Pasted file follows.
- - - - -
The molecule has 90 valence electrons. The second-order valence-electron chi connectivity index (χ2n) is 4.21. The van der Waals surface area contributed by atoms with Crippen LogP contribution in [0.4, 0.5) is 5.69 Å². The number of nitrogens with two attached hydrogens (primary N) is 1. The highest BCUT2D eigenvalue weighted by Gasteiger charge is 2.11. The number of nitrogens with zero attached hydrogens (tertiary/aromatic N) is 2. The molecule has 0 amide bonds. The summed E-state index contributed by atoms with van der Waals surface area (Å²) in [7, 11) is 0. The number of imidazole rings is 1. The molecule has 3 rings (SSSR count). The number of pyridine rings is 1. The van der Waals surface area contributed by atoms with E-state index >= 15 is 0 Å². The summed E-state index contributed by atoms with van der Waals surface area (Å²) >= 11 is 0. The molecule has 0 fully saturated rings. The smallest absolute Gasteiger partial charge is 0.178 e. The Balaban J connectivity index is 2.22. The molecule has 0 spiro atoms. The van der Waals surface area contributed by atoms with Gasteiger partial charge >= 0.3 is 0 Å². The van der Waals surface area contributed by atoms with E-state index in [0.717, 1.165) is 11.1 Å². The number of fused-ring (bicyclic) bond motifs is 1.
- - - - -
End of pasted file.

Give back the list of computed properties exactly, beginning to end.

The molecule has 90 valence electrons. The second-order valence-electron chi connectivity index (χ2n) is 4.21. The van der Waals surface area contributed by atoms with Crippen LogP contribution in [0.4, 0.5) is 5.69 Å². The number of nitrogens with two attached hydrogens (primary N) is 1. The highest BCUT2D eigenvalue weighted by Gasteiger charge is 2.11. The number of nitrogens with zero attached hydrogens (tertiary/aromatic N) is 2. The molecule has 0 amide bonds. The summed E-state index contributed by atoms with van der Waals surface area (Å²) in [7, 11) is 0. The number of imidazole rings is 1. The molecule has 3 rings (SSSR count). The number of pyridine rings is 1. The van der Waals surface area contributed by atoms with E-state index >= 15 is 0 Å². The summed E-state index contributed by atoms with van der Waals surface area (Å²) >= 11 is 0. The molecule has 0 fully saturated rings. The smallest absolute Gasteiger partial charge is 0.178 e. The Balaban J connectivity index is 2.22. The molecule has 0 spiro atoms. The van der Waals surface area contributed by atoms with Gasteiger partial charge >= 0.3 is 0 Å². The van der Waals surface area contributed by atoms with E-state index in [0.717, 1.165) is 11.1 Å². The number of fused-ring (bicyclic) bond motifs is 1.